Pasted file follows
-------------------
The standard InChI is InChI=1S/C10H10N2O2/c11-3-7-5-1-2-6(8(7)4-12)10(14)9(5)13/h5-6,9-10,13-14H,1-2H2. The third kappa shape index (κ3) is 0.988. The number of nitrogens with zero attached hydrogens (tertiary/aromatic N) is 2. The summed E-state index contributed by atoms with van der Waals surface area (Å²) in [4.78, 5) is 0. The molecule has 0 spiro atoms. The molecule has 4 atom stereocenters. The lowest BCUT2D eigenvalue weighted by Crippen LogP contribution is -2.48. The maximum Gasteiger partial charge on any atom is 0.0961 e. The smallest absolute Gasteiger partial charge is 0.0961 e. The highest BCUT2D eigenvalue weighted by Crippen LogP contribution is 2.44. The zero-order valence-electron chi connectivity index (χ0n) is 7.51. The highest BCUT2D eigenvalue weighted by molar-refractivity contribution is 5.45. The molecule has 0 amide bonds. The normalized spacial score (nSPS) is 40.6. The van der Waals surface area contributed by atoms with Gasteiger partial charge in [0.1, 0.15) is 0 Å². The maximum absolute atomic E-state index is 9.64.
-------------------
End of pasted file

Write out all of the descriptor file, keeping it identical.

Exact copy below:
The standard InChI is InChI=1S/C10H10N2O2/c11-3-7-5-1-2-6(8(7)4-12)10(14)9(5)13/h5-6,9-10,13-14H,1-2H2. The third kappa shape index (κ3) is 0.988. The number of nitrogens with zero attached hydrogens (tertiary/aromatic N) is 2. The summed E-state index contributed by atoms with van der Waals surface area (Å²) in [4.78, 5) is 0. The molecule has 0 spiro atoms. The molecule has 4 atom stereocenters. The lowest BCUT2D eigenvalue weighted by Crippen LogP contribution is -2.48. The maximum Gasteiger partial charge on any atom is 0.0961 e. The smallest absolute Gasteiger partial charge is 0.0961 e. The highest BCUT2D eigenvalue weighted by Crippen LogP contribution is 2.44. The zero-order valence-electron chi connectivity index (χ0n) is 7.51. The highest BCUT2D eigenvalue weighted by molar-refractivity contribution is 5.45. The molecule has 0 amide bonds. The normalized spacial score (nSPS) is 40.6. The van der Waals surface area contributed by atoms with Gasteiger partial charge in [0.1, 0.15) is 0 Å². The maximum absolute atomic E-state index is 9.64.